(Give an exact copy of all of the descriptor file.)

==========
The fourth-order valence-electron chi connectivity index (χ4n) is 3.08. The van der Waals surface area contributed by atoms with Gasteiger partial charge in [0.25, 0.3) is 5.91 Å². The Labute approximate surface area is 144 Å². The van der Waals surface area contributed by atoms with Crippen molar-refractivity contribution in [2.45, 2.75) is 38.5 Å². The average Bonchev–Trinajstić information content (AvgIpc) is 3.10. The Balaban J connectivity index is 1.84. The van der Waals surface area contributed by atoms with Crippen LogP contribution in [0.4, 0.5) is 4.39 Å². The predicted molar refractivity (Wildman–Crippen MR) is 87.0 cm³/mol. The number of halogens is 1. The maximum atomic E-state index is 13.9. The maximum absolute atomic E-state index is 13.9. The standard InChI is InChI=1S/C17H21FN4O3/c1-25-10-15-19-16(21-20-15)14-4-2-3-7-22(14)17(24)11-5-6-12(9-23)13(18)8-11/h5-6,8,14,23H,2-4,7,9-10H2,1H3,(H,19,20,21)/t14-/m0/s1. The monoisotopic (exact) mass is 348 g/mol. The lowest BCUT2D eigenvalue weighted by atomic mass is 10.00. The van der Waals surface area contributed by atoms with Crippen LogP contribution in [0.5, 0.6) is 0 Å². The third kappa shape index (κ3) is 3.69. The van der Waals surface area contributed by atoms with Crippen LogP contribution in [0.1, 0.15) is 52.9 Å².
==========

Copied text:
The fourth-order valence-electron chi connectivity index (χ4n) is 3.08. The van der Waals surface area contributed by atoms with Gasteiger partial charge in [0.25, 0.3) is 5.91 Å². The Labute approximate surface area is 144 Å². The van der Waals surface area contributed by atoms with Crippen molar-refractivity contribution in [2.45, 2.75) is 38.5 Å². The average Bonchev–Trinajstić information content (AvgIpc) is 3.10. The Balaban J connectivity index is 1.84. The van der Waals surface area contributed by atoms with Crippen LogP contribution in [0.4, 0.5) is 4.39 Å². The predicted molar refractivity (Wildman–Crippen MR) is 87.0 cm³/mol. The number of halogens is 1. The maximum atomic E-state index is 13.9. The maximum absolute atomic E-state index is 13.9. The standard InChI is InChI=1S/C17H21FN4O3/c1-25-10-15-19-16(21-20-15)14-4-2-3-7-22(14)17(24)11-5-6-12(9-23)13(18)8-11/h5-6,8,14,23H,2-4,7,9-10H2,1H3,(H,19,20,21)/t14-/m0/s1. The monoisotopic (exact) mass is 348 g/mol. The lowest BCUT2D eigenvalue weighted by atomic mass is 10.00. The van der Waals surface area contributed by atoms with Crippen LogP contribution in [0.5, 0.6) is 0 Å². The third kappa shape index (κ3) is 3.69. The van der Waals surface area contributed by atoms with Crippen LogP contribution in [0.1, 0.15) is 52.9 Å².